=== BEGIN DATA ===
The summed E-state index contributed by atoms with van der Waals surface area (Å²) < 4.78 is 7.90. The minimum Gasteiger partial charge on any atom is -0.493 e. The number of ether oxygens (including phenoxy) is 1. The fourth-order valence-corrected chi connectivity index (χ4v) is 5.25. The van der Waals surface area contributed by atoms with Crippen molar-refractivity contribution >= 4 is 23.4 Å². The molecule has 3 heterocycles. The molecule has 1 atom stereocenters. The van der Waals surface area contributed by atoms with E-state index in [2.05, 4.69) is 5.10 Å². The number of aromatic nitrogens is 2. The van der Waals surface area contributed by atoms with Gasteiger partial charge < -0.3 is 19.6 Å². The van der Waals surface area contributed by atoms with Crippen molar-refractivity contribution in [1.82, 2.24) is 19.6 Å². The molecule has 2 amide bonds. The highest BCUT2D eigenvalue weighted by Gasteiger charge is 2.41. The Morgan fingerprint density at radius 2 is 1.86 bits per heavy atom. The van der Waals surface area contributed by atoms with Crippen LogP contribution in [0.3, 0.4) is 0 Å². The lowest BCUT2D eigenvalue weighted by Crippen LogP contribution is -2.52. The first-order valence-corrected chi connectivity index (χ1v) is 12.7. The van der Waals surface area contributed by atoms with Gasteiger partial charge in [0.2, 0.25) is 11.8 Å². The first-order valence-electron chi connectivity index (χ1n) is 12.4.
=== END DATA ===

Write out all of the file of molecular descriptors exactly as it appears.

The summed E-state index contributed by atoms with van der Waals surface area (Å²) < 4.78 is 7.90. The minimum Gasteiger partial charge on any atom is -0.493 e. The number of ether oxygens (including phenoxy) is 1. The fourth-order valence-corrected chi connectivity index (χ4v) is 5.25. The van der Waals surface area contributed by atoms with Crippen molar-refractivity contribution >= 4 is 23.4 Å². The molecule has 3 heterocycles. The molecule has 1 atom stereocenters. The van der Waals surface area contributed by atoms with E-state index in [2.05, 4.69) is 5.10 Å². The number of aromatic nitrogens is 2. The van der Waals surface area contributed by atoms with Gasteiger partial charge < -0.3 is 19.6 Å². The van der Waals surface area contributed by atoms with Crippen molar-refractivity contribution in [1.82, 2.24) is 19.6 Å². The molecule has 2 amide bonds. The highest BCUT2D eigenvalue weighted by Gasteiger charge is 2.41. The Morgan fingerprint density at radius 2 is 1.86 bits per heavy atom. The van der Waals surface area contributed by atoms with Crippen LogP contribution in [0.3, 0.4) is 0 Å². The lowest BCUT2D eigenvalue weighted by Crippen LogP contribution is -2.52. The first-order valence-corrected chi connectivity index (χ1v) is 12.7. The van der Waals surface area contributed by atoms with Gasteiger partial charge in [0.2, 0.25) is 11.8 Å². The first-order valence-electron chi connectivity index (χ1n) is 12.4.